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Simple Is Good, but Simplifying the Cause of a Problem Is Bad

Simple Is Good, but Simplifying the Cause of a Problem Is Bad

Have you ever noticed we typically attempt to solve problems without fully understanding them? We develop a solution before we actually understand what we are looking at. We never actually solve the problem when this occurs.

We fall into a trap when we overlook problems. Have you ever had an uncomfortable feeling when you just knew what you were doing conflicts with what you know you should be doing? This is called cognitive dissonance and we have all had this feeling. Yet, cognitive dissonance can be a powerful motivator for changing your behavior. Think of the need for exercise. People will find all kinds of excuses to explain away their unhealthy habit of not exercising. Yet, they know they should be doing it. At some point, this uncomfortable feeling may assist them in changing their behavior, but they need a method to help them change.

Developing an Alternative Future

    We must strive to fix problems by analyzing potential causes. This brings to mind a quote from Helen Keller as often times we fail to see what is right in front of us.

    “The only thing worse than being blind is having sight but no vision.”

    One such method we can use to assist us is a futures research method focusing on in-depth analysis of current problems called Causal Layer Analysis (CLA). CLA was developed by Sohail Inayatullah and provides us a way to develop alternative futures. [1] So, what exactly is CLA and how can we use it? To answer this, let’s look at how we can use it to move past assumptions and biases in developing alternative futures for a problem.

    How Causal Layer Analysis Makes the Invisible Visible

    CLA possesses 4 dimensions; where dimensions 1 and 2 are the most visible and dimensions 3 and 4 are deeper (less visible).[2]

    Four Dimensions of CLA

    1. The Litany (day-to-day) future where solutions to problems are typically short term.
    2. Systemic Causes focused on social, economic, and political issues.
    3. The Worldview or the big picture paradigm informing what we think our reality is.
    4. The Myth or Metaphor where the deep unconscious story resides.

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      Let’s take a look at how each dimension is framed, questions to ask for each, and an example of each. [3]

      Dimension 1: Litany

      Here we are defining the problem. This is our unquestioned view of reality. For example, I am a former foster child and active in research to improve the current state of the foster care system. Think of our earlier discussion on cognitive dissonance. Whenever the deep issues in foster care are discussed, people tend to shut down and fail to engage in conversation. Instead, they view the conversation as an attack. They know there has to be a better way (and that the system is failing), yet they stick with the model they are comfortable with.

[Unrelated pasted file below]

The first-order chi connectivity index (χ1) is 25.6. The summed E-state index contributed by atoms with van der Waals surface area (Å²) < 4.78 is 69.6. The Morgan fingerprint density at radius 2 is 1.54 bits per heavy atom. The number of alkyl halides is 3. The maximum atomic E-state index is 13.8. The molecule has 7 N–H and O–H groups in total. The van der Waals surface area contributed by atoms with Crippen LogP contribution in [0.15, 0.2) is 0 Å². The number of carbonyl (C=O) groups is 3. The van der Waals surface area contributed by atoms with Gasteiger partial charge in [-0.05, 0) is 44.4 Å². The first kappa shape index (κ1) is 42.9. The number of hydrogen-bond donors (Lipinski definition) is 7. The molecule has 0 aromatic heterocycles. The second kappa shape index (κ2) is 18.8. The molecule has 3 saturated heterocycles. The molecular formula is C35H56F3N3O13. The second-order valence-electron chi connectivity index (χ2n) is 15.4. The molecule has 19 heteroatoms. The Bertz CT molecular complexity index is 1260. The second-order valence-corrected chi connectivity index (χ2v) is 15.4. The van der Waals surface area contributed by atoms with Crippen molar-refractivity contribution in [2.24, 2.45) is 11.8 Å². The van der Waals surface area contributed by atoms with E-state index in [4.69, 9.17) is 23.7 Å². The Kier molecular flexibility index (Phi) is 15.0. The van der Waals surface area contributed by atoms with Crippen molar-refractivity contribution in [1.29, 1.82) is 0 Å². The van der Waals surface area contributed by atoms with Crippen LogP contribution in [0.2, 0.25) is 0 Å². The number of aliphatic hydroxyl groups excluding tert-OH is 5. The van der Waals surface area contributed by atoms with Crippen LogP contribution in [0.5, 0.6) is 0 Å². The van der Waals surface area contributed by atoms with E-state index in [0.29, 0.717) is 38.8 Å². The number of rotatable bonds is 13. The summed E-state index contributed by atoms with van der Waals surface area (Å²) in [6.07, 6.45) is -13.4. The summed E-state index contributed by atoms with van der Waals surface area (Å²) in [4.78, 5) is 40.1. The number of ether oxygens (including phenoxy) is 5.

Questions to ask in this dimension:

      • What is the issue?
      • How is the issue being reported in the media?
      • What are the known facts?
      • What is widely believed and not questioned?

      Litany example: The foster care system is surrounded with a ‘litany’ of problems. The insane reality of the foster care system can be summed up through these 5 key points:[4]

      • Often times you are stuck in a bad situation (either with your biological family or in foster care). If you fail to “win the lottery” and get adopted by a good family, you could be stuck in a horrific life.
      • Foster parents and the foster care system “may not” (notice how I said “may not”) have a childs best interest in mind.
      • A child can be surrounded and literally changed by bad influences.
      • Kids often disappear into the foster care system. Essentially, they are a life discarded.
      • Children get stuck in a viscous cycle of failure.

      Dimension 2: Systemic Causes

      Here we are looking at the systemic analysis and conducting an audit of the causes to the problem.

      Systemic Causes example: The Kansas foster care system is privatized. Yet, the system is in a state of crisis as more and more children are entering the foster care system. The current solution is to spend more; however, there is a strong positive correlation between spending more and the increased number of children entering foster care. This could be due to the fact that the contract ceases payment to contractors once a child leaves the foster care system. [5] Furthermore, the more children ente ring the system creates a need for more foster parents, for which there is already a shortage.

      Questions to ask in this dimension:

      • What factors are influencing the issue?
      • Who is involved?
      • What are the underlying causes?

      Let’s look at a tool we can use to help us in this dimension.

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      The Futures Wheel

      The futures wheel can assist us in anticipating future issues. This also helps us create new possibilities by seeing the world from an unconnected to a complex connected reality. [6]

      Continuing with our foster care example, let’s look at the current problem and see what the future looks like if we fail to change. Let’s look at the consequences and what is causing the Litany to appear on the “surface” in its current form. Here’s an example of the futures wheel:[7]